Thursday, January 11, 2007

Drive-by Architecture Lesson

Traditional close knit Appalachian communities, from the suburbs of Knoxville, Roanoke, Asheville on down to the small villages that dot the rural landscape, evolved around distinctive civic spaces. Central shopping areas, town squares, churches and parks are elements that people tend to gravitate toward as they chose where to make their homestead. As these communities were developed, the architectural styling shifted from a vernacular nature to one of popularity. What I’ve described below are the main architectural styles that, over that past 150 years, have changed only in the materials used to build the homes. The look is timeless, unlike the contemporary brick and vinyl cladded McMansions that pop up in former pastures across the countryside. I’ve included pictures of old and new homes to compare the elements used on each. In some cases, the only give away to the age of the home is to look at the landscaping around the structure.

The Victorian house is designed in the tradition of carpenter Gothic cottages which were popular in the last half of the 19th century. Most Appalachian communities boast a large variety of Folk Victorian, Shingle and Queen Anne cottages, most of which are painted white with white trim. The house forms are decorated with ornamental moldings (mostly in the fashion of vines or leaves) on porches and steeply pitched gables and dormers.

The architecture of ancient Greece and Rome was the principle source for American interpreters, like Thomas Jefferson. Many of America’s classically styled houses were constructed by builders using so called “Pattern Books”. Books such as Asher Benjamin’s American Builder’s Companion became a standard resource enabling frontier builders to construct proportionally correct architectural cornices, windows and doors. Classically styled houses in Appalachia use the principals of Georgian and Adam composition. Round tapered columns supporting a second floor porch or a gable forward porch roof are most common. On multi-story homes, the first floor windows are typically taller than those on the second floor and above.

Colonial Revival
This was the most popular style for domestic architecture in Central Appalachians from 1900 until 1940. Its principal areas of elaboration are entrances, cornices and windows. The original Colonial Revival style marked a rekindling of interest of early American houses along the eastern seaboard. The style is preceded by the Georgian and Classical principals of balance and symmetry. It is distinguished from earlier Classical forms in the scaled down proportions of the elements. Windows will be wider than tall, slender Classical windows, and porches will have more slender, less ornate columns. One of the principle design elements is the side porch, which is often screened-in as a summer sitting porch.

The Appalachian Farmhouse
The farmhouse is a vernacular style that grew out of Colonial and Classical house types and later added elements popular in the Victorian era. This distinctive style is the hallmark of rural Appalachia. Mixing Classical and Victorian era elements such as window, doors, trim and porch detailing is a common feature. This house type has deep front porches, typically the full width of the main body of the house. The farmhouse also takes on a style of its own with an asymmetric shape, sometimes in an “L” shape.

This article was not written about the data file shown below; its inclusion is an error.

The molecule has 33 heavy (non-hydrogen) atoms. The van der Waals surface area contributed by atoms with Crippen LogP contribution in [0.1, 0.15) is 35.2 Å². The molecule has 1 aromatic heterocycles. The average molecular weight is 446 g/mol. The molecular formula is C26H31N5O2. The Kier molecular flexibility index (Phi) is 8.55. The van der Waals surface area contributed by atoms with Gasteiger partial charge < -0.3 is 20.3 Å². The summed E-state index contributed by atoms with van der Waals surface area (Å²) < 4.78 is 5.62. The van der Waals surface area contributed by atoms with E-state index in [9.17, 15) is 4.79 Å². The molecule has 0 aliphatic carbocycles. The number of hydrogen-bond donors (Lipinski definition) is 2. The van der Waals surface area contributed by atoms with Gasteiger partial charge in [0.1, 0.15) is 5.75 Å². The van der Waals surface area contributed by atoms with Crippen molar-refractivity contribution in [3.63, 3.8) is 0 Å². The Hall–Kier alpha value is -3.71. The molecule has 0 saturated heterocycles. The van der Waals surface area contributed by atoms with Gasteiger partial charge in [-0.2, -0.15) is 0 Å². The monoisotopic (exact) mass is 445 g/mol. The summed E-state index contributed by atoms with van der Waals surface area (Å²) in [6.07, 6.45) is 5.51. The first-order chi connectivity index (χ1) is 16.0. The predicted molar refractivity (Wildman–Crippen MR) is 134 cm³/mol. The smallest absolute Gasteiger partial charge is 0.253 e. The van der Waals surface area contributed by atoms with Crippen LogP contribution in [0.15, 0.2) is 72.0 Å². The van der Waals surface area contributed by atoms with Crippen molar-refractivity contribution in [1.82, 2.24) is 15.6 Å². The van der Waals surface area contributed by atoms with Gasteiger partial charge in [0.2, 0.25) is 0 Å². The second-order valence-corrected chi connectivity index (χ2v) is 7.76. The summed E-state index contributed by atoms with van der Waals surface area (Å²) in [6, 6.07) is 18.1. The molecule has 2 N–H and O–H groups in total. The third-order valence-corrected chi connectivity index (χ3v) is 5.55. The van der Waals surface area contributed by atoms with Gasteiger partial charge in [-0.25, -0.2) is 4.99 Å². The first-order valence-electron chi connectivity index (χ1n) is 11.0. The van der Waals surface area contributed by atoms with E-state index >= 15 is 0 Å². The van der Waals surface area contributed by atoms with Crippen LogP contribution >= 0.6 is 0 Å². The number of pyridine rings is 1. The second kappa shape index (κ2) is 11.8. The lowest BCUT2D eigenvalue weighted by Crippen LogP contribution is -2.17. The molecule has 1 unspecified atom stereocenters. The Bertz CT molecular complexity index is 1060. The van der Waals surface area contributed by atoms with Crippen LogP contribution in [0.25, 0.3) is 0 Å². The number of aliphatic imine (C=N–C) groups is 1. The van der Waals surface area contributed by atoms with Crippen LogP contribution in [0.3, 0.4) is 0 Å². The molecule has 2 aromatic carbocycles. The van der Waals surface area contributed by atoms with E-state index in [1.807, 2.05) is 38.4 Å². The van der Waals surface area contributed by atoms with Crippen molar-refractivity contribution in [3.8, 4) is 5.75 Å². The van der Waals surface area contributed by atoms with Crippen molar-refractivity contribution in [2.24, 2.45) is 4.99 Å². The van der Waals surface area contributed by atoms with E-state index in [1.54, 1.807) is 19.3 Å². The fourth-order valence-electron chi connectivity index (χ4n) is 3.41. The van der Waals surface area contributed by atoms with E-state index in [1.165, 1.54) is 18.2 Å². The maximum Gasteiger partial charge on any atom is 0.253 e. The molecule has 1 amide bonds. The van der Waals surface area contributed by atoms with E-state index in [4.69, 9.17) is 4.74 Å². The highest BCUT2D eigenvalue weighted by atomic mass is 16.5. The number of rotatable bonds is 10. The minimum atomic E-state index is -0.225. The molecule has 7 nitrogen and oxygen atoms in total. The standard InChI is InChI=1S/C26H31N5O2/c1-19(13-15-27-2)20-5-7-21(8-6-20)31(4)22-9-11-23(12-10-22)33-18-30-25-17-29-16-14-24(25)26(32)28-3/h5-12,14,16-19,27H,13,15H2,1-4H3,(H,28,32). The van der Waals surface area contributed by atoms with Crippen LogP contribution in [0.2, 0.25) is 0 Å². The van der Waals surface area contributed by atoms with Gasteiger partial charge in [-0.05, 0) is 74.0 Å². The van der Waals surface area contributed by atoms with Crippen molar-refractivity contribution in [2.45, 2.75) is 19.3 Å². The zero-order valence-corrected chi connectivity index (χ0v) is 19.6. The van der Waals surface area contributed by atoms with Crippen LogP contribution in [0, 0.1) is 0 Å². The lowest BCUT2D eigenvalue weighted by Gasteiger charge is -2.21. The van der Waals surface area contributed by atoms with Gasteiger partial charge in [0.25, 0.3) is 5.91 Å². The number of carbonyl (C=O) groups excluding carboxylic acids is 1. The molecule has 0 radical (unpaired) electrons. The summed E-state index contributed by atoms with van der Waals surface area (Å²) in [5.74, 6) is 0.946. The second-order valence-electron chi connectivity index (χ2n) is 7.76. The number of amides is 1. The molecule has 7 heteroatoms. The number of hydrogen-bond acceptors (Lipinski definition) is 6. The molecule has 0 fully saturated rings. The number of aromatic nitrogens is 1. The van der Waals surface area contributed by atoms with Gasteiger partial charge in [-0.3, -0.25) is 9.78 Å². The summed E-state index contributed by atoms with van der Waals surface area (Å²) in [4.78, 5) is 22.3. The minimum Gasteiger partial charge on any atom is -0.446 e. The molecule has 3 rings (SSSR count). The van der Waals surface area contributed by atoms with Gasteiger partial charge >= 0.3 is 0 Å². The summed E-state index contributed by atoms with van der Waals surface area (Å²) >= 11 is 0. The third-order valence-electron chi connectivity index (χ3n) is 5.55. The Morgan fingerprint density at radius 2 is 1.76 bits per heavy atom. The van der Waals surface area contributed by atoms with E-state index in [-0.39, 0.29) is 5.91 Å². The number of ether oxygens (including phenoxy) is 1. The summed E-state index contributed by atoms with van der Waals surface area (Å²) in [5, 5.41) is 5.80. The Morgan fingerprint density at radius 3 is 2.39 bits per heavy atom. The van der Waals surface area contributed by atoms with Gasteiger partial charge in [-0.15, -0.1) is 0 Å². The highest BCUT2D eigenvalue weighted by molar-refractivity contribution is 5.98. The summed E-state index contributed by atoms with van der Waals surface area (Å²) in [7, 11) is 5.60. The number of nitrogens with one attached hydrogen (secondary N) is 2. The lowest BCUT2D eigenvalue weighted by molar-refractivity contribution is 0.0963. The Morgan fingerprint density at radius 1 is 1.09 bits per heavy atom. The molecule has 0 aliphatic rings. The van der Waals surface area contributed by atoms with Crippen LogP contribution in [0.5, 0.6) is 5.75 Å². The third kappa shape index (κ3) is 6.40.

The English Arts and Crafts movement was a principal inspiration for the Craftsman style. Inspired by the work of the Greene Brothers, the Craftsman style became the most popular American small house form at the turn of the 20th century. House kits from the Sears, Roebuck & Company helped to spread this and the Four-Square architectural style into Appalachia. The most common forms are single story and one-and-one-half story with a partial or full width single story front porch. The one story style is often referred to as the “Bungalow”. These homes often have large roof overhangs with exposes rafters and brackets attached to the house that appear to be bracing the roof structure. Oversized porch columns are also an element that distinguishes the Craftsman from any other style of architecture.

The American Four-Square
The Four-Square is a subtype of the Prairie school of architecture, one of the few indigenous American styles. Originating in the Midwest, this style spread rapidly with the publication of the Prairie School pattern books. The American Four-Square became a common house type in the early 1900’s suburbs. These houses are simple, square two-story structures with low pitched roof structures, sometimes with a front facing dormer. Most have wide front porches with massive columns supporting the roof.


Jane said...

Thanks for this. We (my family and I) spend a lot of time looking at and enjoying the architecture in Patrick, Floyd, Montgomery, and Carroll counties (VA). Floyd, in fact, seems to have at least one of every style you have listed here and then some.

My current town of residence (Arlington, VA) seems to have a preponderance of bungalows and colonial revivals tucked in among the McMansions, and communities are enacting tougher and tougher zoning laws so that people cannot tear down a perfectly good early-to-mid-century house to build a mansion.

Anonymous said...

Oh, this was interesting. Can we vote? I like the craftsman style best. Although I have a practical little ranch style house myself. On the other hand, I have to give some extra credit to that first Victorian house with the great lawn cows!

CSL said...

Not sure why my comment listed as anonymous. I wasn't trying to hiide the fact that I liked the cows.

Retro Girl said...

I love them all....They make me miss my home in Lexington Ky and my time in the south...(The homes in the midwest just aren't the same...they lack charm and character)....
Thank you for sharing these. Some of them really took me back...